Nothing gives us anything remotely close to certainty though. It’s a weight of the evidence approach. One that’s continuously updated… helping us develop that deep sense of attunement and giving us conditional statements so that if enough of our signposts are there, then yes. If not, then no. 

If things are noisy and none of our scenarios stand out as particularly supported by the evidence. We lighten our loads, hedge our risks some, go back to the drawing board, and/or wait for the dust to settle.

Speaking of, there are some interesting signposts popping up… Some dominos falling into place that’s bringing some clarity to what’s been quite a high noise / low signal market for the last couple of months. This typically occurs in the midst of regime change, which is what we’re likely seeing now.

I’ll be out with more in the coming days where we’ll explore what this new regime is, what it means, and how we may play it.

Until then, stay very dangerous

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Brandon Beylo

Value Investor

Brandon has been a professional investor focusing on value for over 13 years, spending his time in small to micro-cap companies, spin-offs, SPACs, and deep value liquidation situations. Over time, he’s developed a deeper understanding for what deep-value investing actually means, and refined his philosophy to include any business trading at a wild discount to what he thinks its worth in 3-5 years.

Brandon has a tenacious passion for investing, broad-based learning, and business. He previously worked for several leading investment firms before joining the team at Macro Ops. He lives by the famous Munger mantra of trying to get a little smarter each day.


Investing & Personal Finance

AK is the founder of Macro Ops and the host of Fallible.

He started out in corporate economics for a Fortune 50 company before moving to a long/short equity investment firm.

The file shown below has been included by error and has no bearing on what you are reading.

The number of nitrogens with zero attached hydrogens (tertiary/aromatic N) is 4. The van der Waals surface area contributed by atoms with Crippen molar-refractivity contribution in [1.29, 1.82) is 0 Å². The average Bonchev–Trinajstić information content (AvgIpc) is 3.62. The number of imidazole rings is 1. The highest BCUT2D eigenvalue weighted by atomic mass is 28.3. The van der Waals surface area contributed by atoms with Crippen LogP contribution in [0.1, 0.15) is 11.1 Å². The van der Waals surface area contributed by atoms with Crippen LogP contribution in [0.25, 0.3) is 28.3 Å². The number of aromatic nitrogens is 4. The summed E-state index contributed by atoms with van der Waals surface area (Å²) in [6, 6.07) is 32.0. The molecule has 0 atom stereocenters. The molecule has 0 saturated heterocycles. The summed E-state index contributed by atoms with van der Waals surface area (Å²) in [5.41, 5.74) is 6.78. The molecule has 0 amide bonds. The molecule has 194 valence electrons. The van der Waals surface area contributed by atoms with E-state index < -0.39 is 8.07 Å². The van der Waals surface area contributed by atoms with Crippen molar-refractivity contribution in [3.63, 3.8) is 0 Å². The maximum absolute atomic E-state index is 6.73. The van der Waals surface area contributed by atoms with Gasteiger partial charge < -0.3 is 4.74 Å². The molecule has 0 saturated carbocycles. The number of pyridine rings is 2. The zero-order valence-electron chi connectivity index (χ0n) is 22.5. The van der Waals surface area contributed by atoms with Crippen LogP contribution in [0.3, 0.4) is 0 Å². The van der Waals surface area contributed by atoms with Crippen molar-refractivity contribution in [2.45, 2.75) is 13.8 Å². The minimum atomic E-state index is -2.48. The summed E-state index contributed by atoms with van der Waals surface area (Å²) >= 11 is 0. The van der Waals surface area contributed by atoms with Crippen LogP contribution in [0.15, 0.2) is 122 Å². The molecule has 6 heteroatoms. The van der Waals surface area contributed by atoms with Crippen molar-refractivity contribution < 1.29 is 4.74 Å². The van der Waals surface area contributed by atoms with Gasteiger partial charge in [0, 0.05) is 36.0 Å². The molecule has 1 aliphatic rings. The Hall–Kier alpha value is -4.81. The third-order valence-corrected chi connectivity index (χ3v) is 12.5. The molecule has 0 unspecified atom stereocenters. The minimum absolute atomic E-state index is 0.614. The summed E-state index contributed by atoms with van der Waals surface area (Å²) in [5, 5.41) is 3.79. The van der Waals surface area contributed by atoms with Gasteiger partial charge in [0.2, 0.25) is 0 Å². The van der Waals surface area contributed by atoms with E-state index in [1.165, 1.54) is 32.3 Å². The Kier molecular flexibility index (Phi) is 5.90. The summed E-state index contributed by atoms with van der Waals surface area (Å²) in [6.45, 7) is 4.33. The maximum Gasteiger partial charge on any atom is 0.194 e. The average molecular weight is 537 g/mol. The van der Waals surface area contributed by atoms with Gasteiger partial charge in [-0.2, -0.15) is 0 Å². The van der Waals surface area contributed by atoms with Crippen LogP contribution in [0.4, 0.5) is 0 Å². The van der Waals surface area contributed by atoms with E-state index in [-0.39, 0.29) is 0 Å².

With Macro Ops focused primarily on institutional clients, AK moved to servicing new investors just starting their journey. He takes the professional research and education produced at Macro Ops and breaks it down for beginners. The goal is to help clients find the best solution for their investing needs through effective education.

Tyler Kling

Volatility & Options Trader

Former trade desk manager at $100+ million family office where he oversaw multiple traders and helped develop cutting edge quantitative strategies in the derivatives market.

He worked as a consultant to the family office’s in-house fund of funds in the areas of portfolio manager evaluation and capital allocation.

Certified in Quantitative Finance from the Fitch Learning Center in London, England where he studied under famous quants such as Paul Wilmott.

Alex Barrow

Macro Trader

Founder and head macro trader at Macro Ops. Alex joined the US Marine Corps on his 18th birthday just one month after the 9/11 terrorist attacks. He subsequently spent a decade in the military. Serving in various capacities from scout sniper to interrogator and counterintelligence specialist. Following his military service, he worked as a contract intelligence professional for a number of US agencies (from the DIA to FBI) with a focus on counterintelligence and terrorist financing. He also spent time consulting for a tech company that specialized in building analytic software for finance and intelligence analysis.

After leaving the field of intelligence he went to work at a global macro hedge fund. He’s been professionally involved in markets since 2005, has consulted with a number of the leading names in the hedge fund space, and now manages his own family office while running Macro Ops. He’s published over 300 white papers on complex financial and macroeconomic topics, writes regularly about investment/market trends, and frequently speaks at conferences on trading and investing.

Macro Ops is a market research firm geared toward professional and experienced retail traders and investors. Macro Ops’ research has been featured in Forbes, Marketwatch, Business Insider, and Real Vision as well as a number of other leading publications.

You can find out more about Alex on his LinkedIn account here and also find him on Twitter where he frequently shares his market research.